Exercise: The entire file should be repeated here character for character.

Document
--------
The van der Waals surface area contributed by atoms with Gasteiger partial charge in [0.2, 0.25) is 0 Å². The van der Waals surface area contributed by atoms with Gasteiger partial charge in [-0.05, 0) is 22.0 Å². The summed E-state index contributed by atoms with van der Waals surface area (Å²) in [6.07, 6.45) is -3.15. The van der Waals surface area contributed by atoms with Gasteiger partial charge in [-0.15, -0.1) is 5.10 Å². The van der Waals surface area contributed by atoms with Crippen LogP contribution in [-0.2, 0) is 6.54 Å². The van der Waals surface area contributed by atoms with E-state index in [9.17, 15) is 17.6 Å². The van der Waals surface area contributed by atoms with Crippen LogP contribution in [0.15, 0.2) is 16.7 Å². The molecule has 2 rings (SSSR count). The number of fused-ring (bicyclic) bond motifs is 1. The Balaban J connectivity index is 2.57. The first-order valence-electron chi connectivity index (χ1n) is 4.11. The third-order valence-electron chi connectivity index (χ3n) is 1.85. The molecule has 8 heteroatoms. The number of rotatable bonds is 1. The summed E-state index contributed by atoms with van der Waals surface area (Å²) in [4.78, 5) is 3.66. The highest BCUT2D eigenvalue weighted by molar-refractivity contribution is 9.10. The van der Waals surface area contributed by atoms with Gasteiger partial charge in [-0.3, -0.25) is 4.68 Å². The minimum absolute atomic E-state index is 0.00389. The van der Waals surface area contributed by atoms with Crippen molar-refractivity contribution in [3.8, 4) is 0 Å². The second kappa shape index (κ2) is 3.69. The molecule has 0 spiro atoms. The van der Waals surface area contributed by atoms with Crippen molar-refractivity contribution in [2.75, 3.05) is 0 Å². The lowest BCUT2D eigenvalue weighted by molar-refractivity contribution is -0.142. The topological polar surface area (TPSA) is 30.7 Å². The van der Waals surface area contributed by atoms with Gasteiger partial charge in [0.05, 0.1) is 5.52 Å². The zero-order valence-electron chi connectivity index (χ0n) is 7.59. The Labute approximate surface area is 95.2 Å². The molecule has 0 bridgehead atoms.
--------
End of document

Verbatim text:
The van der Waals surface area contributed by atoms with Gasteiger partial charge in [0.2, 0.25) is 0 Å². The van der Waals surface area contributed by atoms with Gasteiger partial charge in [-0.05, 0) is 22.0 Å². The summed E-state index contributed by atoms with van der Waals surface area (Å²) in [6.07, 6.45) is -3.15. The van der Waals surface area contributed by atoms with Gasteiger partial charge in [-0.15, -0.1) is 5.10 Å². The van der Waals surface area contributed by atoms with Crippen LogP contribution in [-0.2, 0) is 6.54 Å². The van der Waals surface area contributed by atoms with E-state index in [9.17, 15) is 17.6 Å². The van der Waals surface area contributed by atoms with Crippen LogP contribution in [0.15, 0.2) is 16.7 Å². The molecule has 2 rings (SSSR count). The number of fused-ring (bicyclic) bond motifs is 1. The Balaban J connectivity index is 2.57. The first-order valence-electron chi connectivity index (χ1n) is 4.11. The third-order valence-electron chi connectivity index (χ3n) is 1.85. The molecule has 8 heteroatoms. The number of rotatable bonds is 1. The summed E-state index contributed by atoms with van der Waals surface area (Å²) in [4.78, 5) is 3.66. The highest BCUT2D eigenvalue weighted by molar-refractivity contribution is 9.10. The van der Waals surface area contributed by atoms with Gasteiger partial charge in [-0.3, -0.25) is 4.68 Å². The minimum absolute atomic E-state index is 0.00389. The van der Waals surface area contributed by atoms with Crippen molar-refractivity contribution in [3.8, 4) is 0 Å². The second kappa shape index (κ2) is 3.69. The molecule has 0 spiro atoms. The van der Waals surface area contributed by atoms with Crippen molar-refractivity contribution in [2.75, 3.05) is 0 Å². The lowest BCUT2D eigenvalue weighted by molar-refractivity contribution is -0.142. The topological polar surface area (TPSA) is 30.7 Å². The van der Waals surface area contributed by atoms with Gasteiger partial charge in [0.05, 0.1) is 5.52 Å². The zero-order valence-electron chi connectivity index (χ0n) is 7.59. The Labute approximate surface area is 95.2 Å². The molecule has 0 bridgehead atoms.